September 9th, 2016

real-fake-detection-fraudar-open-source-algorithmShort Bytes: The researchers from Carnegie Mellon University have developed a unique algorithm that can detect social media frauds with high accuracy. Named FRAUDAR, this algorithm uses a unique set of metrics that set it apart from the existing fraud detection techniques. Also, this breakthrough algorithm is scalable and open source.

How do you decide if a product’s review on your favorite shopping website is genuine? You take a look, probably, at the name of the user, his/her profile, and the language of the review. Right? However, that’s never enough–you need more vigilant eyes and better tools.

Apart from using bots and other automated tools, review fraudsters also use hijacked social media and email accounts of real world users. This makes their “camouflage” really impressive. With an exponential rise in the number of online marketplaces, the number of spammers and fraudsters is also increasing. Talking in technical terms, fraudsters add many ‘edges’ to their profiles and create a ‘large’ and ‘dense’ region around them to look normal. They make their camouflage more believable by sharing some updates of famous actors, singers, or products on their social media pages.

To detect and neutralize these fake actions, researchers from Carnegie Mellon University have developed an open source algorithm that works to spot fake social media profiles and identifies their fraud actions.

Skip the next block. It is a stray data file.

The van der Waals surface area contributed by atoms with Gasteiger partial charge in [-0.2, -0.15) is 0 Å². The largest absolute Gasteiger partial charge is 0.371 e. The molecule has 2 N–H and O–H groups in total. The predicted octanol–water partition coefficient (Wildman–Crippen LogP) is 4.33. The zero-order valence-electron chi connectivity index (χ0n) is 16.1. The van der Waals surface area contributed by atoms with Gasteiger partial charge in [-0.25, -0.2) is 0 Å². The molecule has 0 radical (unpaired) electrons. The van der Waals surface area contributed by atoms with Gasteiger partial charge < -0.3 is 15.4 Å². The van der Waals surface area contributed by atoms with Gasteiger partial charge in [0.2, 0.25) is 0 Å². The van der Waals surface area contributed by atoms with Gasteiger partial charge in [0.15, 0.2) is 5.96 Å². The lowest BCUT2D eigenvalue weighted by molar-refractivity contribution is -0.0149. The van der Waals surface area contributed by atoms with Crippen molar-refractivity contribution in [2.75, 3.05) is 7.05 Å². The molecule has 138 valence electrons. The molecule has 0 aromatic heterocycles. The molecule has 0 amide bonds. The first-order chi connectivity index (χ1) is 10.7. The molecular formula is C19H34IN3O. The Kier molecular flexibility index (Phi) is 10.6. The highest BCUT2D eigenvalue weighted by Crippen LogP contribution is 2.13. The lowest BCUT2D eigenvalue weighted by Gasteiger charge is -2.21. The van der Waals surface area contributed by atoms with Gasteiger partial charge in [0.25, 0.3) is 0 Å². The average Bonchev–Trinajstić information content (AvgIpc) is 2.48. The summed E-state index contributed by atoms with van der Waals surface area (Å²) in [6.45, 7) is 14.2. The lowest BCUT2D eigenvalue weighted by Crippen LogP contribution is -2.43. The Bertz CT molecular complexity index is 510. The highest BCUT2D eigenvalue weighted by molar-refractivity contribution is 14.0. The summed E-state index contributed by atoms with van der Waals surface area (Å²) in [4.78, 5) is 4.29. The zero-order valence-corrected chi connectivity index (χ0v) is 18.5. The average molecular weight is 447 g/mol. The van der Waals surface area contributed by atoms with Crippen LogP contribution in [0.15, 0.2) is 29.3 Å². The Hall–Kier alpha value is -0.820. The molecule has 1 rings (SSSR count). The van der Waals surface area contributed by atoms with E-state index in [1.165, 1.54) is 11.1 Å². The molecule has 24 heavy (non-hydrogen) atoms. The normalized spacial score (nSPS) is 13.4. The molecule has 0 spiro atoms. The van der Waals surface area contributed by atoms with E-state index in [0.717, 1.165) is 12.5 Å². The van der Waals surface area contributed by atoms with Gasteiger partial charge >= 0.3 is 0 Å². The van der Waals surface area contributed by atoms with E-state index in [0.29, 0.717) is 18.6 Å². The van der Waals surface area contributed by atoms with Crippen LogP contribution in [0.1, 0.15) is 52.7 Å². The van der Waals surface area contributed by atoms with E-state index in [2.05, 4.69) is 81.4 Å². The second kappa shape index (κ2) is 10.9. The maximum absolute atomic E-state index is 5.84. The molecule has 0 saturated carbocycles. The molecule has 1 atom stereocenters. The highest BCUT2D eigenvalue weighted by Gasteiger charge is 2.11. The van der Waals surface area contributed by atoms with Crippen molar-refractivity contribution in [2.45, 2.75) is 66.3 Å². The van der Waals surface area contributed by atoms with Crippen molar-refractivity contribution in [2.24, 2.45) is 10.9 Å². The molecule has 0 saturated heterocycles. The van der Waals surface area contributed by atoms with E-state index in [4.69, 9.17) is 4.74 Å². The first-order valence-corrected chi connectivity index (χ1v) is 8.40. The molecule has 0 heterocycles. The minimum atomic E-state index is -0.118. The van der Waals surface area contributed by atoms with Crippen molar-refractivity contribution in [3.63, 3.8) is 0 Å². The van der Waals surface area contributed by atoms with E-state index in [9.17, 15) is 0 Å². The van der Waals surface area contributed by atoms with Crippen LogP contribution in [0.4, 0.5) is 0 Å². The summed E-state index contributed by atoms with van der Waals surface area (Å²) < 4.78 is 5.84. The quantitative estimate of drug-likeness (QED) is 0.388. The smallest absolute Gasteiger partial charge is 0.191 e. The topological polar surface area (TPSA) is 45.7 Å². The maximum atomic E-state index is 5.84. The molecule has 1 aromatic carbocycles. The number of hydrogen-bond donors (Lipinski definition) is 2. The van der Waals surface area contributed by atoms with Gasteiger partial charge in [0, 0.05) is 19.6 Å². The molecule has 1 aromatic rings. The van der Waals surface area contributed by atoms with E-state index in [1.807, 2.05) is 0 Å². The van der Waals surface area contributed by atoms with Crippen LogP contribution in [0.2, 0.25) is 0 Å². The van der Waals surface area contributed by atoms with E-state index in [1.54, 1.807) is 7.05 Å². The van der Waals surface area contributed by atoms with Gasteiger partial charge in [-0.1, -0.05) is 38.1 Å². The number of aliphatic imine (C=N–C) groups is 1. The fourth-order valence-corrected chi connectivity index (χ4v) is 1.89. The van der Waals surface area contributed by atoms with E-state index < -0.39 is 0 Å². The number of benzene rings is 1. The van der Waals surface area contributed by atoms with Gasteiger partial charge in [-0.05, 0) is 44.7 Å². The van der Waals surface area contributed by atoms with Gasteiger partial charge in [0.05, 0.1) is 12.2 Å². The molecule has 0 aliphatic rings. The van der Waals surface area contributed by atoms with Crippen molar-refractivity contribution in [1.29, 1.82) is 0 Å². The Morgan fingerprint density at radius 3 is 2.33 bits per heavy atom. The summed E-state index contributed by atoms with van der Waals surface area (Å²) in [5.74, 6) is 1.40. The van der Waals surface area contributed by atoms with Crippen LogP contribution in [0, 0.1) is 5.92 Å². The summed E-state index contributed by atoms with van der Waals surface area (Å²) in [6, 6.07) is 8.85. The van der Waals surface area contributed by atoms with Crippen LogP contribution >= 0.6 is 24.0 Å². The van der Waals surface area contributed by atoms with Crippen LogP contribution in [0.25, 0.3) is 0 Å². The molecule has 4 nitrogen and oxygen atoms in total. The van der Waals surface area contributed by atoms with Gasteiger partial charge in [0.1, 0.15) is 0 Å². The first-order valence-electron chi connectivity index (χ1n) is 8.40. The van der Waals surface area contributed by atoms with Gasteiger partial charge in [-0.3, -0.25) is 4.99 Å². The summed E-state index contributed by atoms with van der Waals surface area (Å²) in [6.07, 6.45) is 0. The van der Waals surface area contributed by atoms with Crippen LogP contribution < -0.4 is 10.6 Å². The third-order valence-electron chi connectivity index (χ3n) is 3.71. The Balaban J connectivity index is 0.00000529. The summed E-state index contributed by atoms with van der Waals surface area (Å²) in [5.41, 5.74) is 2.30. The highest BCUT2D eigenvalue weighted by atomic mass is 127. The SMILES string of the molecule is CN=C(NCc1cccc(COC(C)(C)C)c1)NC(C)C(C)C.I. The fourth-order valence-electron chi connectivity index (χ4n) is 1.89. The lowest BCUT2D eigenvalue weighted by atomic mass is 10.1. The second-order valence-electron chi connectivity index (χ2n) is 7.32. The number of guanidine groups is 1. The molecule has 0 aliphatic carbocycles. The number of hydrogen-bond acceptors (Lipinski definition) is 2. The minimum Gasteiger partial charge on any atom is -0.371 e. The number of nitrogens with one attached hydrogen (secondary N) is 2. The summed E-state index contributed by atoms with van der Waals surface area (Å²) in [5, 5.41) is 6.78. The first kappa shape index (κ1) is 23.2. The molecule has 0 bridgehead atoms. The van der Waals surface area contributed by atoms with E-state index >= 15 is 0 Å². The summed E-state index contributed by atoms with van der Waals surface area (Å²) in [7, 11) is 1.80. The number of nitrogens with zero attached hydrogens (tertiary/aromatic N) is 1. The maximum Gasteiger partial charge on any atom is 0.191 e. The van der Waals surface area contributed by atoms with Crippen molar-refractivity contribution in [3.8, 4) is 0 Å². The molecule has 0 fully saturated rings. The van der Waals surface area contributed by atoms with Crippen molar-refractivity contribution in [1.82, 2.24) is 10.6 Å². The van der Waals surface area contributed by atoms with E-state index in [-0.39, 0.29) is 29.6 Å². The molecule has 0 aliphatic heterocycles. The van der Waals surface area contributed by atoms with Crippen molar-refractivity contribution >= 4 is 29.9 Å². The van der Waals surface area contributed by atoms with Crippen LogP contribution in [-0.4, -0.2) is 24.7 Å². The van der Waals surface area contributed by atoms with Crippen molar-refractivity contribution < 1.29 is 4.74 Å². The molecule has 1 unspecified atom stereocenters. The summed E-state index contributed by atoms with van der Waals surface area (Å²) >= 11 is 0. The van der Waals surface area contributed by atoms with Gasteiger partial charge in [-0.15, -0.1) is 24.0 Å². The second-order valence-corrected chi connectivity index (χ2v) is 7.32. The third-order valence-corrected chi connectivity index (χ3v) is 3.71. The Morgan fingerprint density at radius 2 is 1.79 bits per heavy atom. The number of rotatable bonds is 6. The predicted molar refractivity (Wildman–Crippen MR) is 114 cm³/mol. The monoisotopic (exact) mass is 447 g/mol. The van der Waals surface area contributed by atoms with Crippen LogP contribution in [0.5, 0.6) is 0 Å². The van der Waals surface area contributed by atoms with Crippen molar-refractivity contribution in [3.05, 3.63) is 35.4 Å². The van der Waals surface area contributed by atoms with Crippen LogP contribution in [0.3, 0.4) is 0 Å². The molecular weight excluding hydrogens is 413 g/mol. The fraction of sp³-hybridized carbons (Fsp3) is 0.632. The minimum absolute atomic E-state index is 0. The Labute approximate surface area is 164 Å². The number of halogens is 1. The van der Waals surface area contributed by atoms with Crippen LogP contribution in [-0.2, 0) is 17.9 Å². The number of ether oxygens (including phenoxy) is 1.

The algorithm, being called FRAUDAR, is being pitched as a novel approach for successfully detecting camouflage. “We provide data-dependent limits on the maximum number of edges a group of fraudulent adversaries can have without being detected, on a wide variety of real-world graphs,” researchers wrote in their paper.

FRAUDAR algorithm is open source and scalable

In the recent years, fraud detection has received a significant amount of attention. There are methods like local clustering, dense subgraph mining, social network-based Sybil defence etc. However, spammers, even without the knowledge of these fraud detection methods, are able to mimic the user behaviour in the closest manner possible.

In their paper, researchers have drawn a comparison between FRAUDAR and other algorithms. This new algorithm starts its work by looking for accounts that it can confidentially label legitimate. Such users may follow few accounts and post only an occasional review. After it removes the legitimate accounts, the camouflage ones are remained to face the fury.

By using a novel family of metrics that “satisfy intuitive “axioms”” and advanced theorems, FRAUDAR is able to perform efficiently. It’s scalable–with near-linear time complexity in the number of edges–to satisfy the needs of different sizes of organizations.

“Furthermore, FRAUDAR offers natural extensibility and can easily incorporate more complex relations available in certain contexts such as review text, IP addresses, etc.,” according to the researchers.

Oh, and also, FRAUDAR is open source and its code is freely available.

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